LeanIX enables long-term tech views for Coles

A change in leadership and strategy meant Coles, one of Australia’s largest retailers, needed to take an equally significant change in its approach to enterprise architecture.
Historically, Coles had taken a very project-focused approach to technology using a range of implementation partners and methodologies. Although that met immediate needs, storing
solution architecture documents was inconsistent, which made it difficult to have an accurate and complete view of the technology estate. This made long-term planning and lifecycle management almost impossible, according to Daniel Nicholson, Coles’ Acting Head of Enterprise Architecture.

Huge technology footprint

The Coles technology team supports several business units and functions: corporate, Coles Supermarkets, Coles Express, Liquorland, Vintage Cellars, First Choice Liquor and supply chain, as well as customer, team and merchandising systems. The group has about 400 core applications and 1,500 smaller applications, ranging from microsites to complex spreadsheets.

“Across the Coles organisation there was no standard repository or process to collect and maintain
data about the applications we buy, build and rent, whether it be on premise or SaaS, and how they
integrate to each other,” Nicholson said.

The architecture team spent dozens of hours each month assembling reports from multiple sources for issues such as life cycle management, risk registers and domain maps.

“Typically, when projects start, they produce an ‘as-is’ and ‘to-be’ set of diagrams and integration registers, but they’re rarely updated to match the production
deployed state and are unlikely to be updated as the systems evolve over time. Additionally, the different businesses and departments across the Coles Group use different templates and storage mechanisms and there is no standard format or methodology,” Nicholson said.

Speaking a common language

A dedicated effort to define a business capability model that mapped every application to a business capability led Coles to LeanIX. This introduced a common language for the applications and illustrated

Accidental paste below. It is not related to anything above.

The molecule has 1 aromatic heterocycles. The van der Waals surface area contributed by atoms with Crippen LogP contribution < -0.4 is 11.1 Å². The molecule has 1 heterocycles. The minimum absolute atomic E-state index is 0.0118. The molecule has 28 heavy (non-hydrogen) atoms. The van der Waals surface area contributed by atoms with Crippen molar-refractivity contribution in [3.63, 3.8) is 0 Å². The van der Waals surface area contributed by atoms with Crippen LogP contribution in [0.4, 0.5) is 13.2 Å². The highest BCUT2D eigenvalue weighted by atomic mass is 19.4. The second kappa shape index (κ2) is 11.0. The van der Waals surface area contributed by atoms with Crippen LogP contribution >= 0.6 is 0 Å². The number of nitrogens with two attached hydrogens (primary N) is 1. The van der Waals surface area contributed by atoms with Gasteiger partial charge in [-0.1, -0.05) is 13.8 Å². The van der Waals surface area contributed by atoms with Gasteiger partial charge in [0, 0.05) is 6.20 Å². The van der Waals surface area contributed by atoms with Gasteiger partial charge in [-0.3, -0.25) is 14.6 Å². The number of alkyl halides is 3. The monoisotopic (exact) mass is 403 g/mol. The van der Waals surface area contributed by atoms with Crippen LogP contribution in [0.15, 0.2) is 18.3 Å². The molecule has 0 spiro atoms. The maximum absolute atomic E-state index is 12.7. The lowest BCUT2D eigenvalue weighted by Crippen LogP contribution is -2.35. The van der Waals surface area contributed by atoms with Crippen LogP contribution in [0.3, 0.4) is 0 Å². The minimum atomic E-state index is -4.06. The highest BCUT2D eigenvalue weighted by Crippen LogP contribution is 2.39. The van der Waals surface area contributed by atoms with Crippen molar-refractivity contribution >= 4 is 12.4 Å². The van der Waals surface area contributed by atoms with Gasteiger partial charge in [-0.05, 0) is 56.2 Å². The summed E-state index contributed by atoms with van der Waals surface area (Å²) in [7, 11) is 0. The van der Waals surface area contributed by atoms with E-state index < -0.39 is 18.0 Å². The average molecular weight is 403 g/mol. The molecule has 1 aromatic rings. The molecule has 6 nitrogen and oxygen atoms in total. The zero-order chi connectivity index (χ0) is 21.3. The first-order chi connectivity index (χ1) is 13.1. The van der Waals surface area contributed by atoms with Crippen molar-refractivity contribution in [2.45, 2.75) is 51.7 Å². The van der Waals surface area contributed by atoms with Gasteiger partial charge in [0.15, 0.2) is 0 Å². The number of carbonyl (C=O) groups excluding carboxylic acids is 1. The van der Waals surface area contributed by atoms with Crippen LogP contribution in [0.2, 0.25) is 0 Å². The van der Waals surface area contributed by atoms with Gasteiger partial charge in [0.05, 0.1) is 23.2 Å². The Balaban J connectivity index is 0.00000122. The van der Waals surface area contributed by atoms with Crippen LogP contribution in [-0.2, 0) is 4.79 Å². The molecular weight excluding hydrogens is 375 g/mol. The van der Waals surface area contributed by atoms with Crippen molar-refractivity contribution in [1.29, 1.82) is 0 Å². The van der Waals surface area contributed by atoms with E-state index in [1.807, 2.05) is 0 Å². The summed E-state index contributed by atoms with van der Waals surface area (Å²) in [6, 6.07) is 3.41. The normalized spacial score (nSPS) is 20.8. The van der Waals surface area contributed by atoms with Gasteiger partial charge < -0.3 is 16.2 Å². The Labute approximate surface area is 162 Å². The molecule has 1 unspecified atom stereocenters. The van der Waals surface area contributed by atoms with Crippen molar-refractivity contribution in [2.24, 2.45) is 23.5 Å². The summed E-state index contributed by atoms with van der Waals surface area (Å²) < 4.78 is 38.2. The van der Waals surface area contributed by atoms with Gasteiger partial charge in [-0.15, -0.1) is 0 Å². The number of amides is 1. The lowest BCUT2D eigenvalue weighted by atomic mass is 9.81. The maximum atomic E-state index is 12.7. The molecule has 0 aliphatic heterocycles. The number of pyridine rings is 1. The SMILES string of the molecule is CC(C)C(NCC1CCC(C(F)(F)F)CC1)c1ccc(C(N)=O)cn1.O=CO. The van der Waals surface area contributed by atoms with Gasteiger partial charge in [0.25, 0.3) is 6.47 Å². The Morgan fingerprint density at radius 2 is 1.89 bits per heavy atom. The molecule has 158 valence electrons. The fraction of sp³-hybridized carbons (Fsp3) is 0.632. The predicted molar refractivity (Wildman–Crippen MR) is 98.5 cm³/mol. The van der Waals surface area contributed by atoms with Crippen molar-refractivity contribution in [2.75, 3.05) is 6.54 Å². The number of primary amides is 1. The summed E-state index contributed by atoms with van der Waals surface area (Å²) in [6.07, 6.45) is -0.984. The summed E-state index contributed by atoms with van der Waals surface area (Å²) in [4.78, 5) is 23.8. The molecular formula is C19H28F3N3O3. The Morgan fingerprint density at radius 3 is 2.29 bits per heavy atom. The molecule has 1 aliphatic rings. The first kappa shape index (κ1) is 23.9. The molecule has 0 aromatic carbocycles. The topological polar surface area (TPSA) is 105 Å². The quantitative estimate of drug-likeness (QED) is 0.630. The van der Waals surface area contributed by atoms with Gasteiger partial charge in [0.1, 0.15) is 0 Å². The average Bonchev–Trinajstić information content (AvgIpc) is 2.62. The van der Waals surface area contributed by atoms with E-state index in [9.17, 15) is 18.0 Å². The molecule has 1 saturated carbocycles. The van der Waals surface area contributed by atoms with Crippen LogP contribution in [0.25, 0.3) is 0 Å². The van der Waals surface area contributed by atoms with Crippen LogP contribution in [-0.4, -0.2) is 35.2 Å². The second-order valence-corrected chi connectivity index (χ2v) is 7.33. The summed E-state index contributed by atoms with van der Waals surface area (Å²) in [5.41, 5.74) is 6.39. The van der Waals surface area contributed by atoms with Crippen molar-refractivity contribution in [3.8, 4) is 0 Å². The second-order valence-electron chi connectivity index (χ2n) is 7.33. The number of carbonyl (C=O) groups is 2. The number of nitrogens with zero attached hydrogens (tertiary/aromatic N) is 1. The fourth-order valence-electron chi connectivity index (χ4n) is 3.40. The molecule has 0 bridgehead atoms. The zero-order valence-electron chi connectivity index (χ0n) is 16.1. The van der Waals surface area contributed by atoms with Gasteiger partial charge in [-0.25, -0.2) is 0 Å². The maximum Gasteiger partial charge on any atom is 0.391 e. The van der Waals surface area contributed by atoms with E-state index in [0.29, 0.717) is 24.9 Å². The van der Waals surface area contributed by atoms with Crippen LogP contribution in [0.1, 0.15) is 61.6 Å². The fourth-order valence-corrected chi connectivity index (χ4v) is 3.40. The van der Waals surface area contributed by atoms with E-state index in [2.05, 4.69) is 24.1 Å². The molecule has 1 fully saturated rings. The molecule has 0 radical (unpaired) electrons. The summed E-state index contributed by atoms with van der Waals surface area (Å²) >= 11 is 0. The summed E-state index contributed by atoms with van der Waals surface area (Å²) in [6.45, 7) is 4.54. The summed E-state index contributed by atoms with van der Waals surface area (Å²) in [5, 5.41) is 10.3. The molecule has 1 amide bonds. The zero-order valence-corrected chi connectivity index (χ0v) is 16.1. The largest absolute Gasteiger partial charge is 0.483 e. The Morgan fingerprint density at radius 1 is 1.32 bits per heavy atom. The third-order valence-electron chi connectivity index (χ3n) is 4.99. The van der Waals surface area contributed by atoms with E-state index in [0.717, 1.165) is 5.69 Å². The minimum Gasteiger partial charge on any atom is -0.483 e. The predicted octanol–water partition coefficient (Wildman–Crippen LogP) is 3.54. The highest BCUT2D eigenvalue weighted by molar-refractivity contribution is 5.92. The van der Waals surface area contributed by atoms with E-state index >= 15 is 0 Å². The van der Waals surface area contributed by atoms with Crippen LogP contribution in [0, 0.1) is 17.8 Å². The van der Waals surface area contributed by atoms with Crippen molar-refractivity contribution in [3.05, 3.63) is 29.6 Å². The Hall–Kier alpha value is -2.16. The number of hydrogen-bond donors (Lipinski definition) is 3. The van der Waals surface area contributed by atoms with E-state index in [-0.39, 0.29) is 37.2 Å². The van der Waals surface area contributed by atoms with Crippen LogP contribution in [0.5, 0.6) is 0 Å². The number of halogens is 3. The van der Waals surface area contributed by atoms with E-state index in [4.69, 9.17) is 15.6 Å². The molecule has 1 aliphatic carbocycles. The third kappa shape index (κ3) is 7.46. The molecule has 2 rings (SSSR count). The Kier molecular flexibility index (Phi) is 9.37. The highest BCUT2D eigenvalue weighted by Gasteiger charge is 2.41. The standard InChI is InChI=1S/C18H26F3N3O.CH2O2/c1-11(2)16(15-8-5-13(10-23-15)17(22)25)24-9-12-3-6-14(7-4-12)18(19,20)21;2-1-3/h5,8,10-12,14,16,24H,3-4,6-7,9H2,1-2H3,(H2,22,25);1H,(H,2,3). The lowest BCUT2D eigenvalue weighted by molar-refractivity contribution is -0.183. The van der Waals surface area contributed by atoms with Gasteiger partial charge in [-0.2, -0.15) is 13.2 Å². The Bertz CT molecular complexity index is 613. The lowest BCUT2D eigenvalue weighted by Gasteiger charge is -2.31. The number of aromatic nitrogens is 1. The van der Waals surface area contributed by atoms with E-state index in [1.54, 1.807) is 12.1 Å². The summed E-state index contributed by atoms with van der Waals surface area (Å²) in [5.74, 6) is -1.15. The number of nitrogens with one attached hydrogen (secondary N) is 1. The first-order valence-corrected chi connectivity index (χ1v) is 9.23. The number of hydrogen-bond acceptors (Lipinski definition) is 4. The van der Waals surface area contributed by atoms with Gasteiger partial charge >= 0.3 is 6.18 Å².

how they fit into the broader landscape in the group.
Implementing LeanIX was a relatively straightforward effort for Coles. It used the Jumpstart program from Kapish and started with adding the group’s most critical applications and tagging them appropriately.

LeanIX provided a holistic view across Coles’ complex technology estate. This enabled the Coles enterprise architecture team to:

  • Centrally store and manage data and metadata about applications, systems, integrations and their capabilities.
  • Create reporting, registers and diagrams to support ongoing and upcoming projects and programs of work.
  • Make informed decisions about risk, lifecycle management and capability.

Rapid results

It’s now quick and easy for the enterprise architecture team to identify which business functions an application supports. This has revealed opportunities to simplify, retire or invest in applications to provide better support to the broader group. LeanIX provides this detail in a live and dynamic dashboard.

Reporting on application attributes is the most frequently used feature of LeanIX at Coles. For example, architects can view all applications associated with a specific business capability. The dashboard provides fact sheets and architects can update information on the fly, too.

Coles is planning to integrate LeanIX with ServiceNow, which stores information about the group’s services, operating systems, middleware and databases. This will provide a lifecycle management view
across all applications, enabling the architecture team to proactively take a forward view on its lifecycle planning.

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